Likely benefits of customer database to marketing research
An online bookstore would stock different categories such as biographies, books for studies, children’s books, comics and graphic novels, books on computers and Internet, crimes, thrillers and mysteries, books on health, family and lifestyle etc. To an online bookstore, target marketing is the only way to survive. In an intensely competitive environment, an online bookstore has to first of all offer facilities not available with a brick-and-mortar bookstore. To this end, information on customers is of vital importance and without this information, the market that the online bookstore must target cannot be researched.
This is where the customer database comes in. The customer database will have different categories of information on the customer, these categories being geographic, demographic, behavioral and psychographic in nature. Data in these four categories can be cross-referenced to provide valuable insights into customer’s mindset. The management of an online bookstore is always thinking: why should the bookworm, instead of visiting the brick-and-mortar bookstore and actually getting a feel for the books, surf online?
The answer is that the online bookstore has the customer database using which it sends reminders to different target markets about new arrivals. A customer database tracks the different categories of books that a particular customer buys. Therefore with the help of a customer database, customers can be grouped based on categories of books. With the help of a customer database, the online bookstore knows which customers to target for which categories of books.
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In fact, using the information on that customer’s behavioral and psychographic aspects, the online bookstore can get more and more money out of that customer by encouraging that customer to move in new directions in terms of reading habits. Cross-referencing between categories of books and groups of customers can yield which products are generating more profits. The online bookstore can then focus on developing those categories of books more. Market research using the database might indicate that thrillers and children’s books generate the greatest level of profits while books for study are not doing that well.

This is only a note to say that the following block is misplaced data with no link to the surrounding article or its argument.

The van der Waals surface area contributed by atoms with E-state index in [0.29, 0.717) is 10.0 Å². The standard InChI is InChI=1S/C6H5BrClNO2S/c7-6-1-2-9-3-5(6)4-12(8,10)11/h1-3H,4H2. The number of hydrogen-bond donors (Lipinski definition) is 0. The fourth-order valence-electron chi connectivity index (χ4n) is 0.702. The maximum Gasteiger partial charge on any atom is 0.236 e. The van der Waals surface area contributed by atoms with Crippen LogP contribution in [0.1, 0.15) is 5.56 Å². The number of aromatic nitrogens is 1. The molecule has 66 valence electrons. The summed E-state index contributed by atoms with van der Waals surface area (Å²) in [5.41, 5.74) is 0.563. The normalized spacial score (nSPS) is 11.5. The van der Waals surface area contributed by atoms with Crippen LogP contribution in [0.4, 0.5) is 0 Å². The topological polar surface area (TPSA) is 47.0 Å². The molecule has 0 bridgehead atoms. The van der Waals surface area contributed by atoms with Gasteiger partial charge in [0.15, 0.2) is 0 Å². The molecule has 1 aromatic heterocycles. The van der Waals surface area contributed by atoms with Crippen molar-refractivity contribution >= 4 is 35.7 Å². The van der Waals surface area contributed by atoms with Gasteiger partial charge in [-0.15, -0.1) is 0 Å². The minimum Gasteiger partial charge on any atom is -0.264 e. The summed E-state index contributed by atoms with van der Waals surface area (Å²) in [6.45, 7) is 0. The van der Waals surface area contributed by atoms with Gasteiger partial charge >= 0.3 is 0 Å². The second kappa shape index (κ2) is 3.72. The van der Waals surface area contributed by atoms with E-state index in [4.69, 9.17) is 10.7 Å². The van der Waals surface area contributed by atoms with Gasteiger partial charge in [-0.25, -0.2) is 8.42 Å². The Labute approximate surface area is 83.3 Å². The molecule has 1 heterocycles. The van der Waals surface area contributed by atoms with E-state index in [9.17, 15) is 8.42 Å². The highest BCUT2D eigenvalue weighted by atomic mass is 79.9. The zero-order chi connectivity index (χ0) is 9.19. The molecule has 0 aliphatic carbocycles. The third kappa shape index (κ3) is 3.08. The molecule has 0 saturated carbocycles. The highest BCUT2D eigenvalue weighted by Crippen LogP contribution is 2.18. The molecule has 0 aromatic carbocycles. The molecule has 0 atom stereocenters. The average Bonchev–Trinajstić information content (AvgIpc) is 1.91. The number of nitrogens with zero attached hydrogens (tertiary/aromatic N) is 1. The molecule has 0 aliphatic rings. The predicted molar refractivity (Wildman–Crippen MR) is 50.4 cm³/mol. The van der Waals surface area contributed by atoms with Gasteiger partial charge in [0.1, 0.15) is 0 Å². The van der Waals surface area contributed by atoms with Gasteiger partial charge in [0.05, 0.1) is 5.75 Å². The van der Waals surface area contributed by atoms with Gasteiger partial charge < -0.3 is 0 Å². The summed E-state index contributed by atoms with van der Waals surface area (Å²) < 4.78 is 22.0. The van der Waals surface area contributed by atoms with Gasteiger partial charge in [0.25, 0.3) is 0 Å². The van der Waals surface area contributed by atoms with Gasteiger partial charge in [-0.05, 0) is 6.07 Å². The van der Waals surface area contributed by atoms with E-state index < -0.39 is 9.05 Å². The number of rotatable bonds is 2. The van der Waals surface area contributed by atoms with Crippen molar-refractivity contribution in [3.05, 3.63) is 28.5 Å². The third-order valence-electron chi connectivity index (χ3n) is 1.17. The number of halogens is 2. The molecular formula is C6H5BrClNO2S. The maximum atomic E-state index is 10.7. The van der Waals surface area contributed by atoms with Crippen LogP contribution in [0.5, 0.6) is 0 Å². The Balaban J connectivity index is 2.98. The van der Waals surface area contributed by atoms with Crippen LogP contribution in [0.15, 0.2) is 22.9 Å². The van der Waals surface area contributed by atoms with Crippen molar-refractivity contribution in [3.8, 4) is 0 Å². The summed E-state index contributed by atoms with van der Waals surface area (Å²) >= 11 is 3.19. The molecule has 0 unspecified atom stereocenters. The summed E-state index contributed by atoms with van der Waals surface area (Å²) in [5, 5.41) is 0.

The online bookstore in that case, during an economic downturn, focuses more on building its collection of thrillers and children’s books. The online bookstore might also want to expand in terms of categories of books. In that case, the business already has a large database of customers upon whom to conduct a survey. Using the results of the survey, the online bookstore can decide whether it will be economically feasible to launch the new category of books. Process of setting up a customer database.
The customer database is a storehouse of digital information on the online bookstore’s customers. Implementing a customer database must be business-critical. The online bookstore must implement the customer database not because it is in vogue to build databases, but because the customer database integrates seamlessly with business aims and objectives. The database must be scalable and flexible and it must be easy to use. The online bookstore will constantly have a new stream of customers and the database must be scalable enough to be able to accommodate information on the new customers.
It must be integrated with the rest of the system the online bookstore uses. This makes the customer database user-friendly. Data contained within the customer database must be easily exportable at the click of a button to Microsoft Word or Microsoft Excel for example. This enables the different departments to save time and costs in producing reports or performing accounting calculations. The database is an electronic collection of digital information that can be accessed with the least effort. The stored digital information can be in different forms.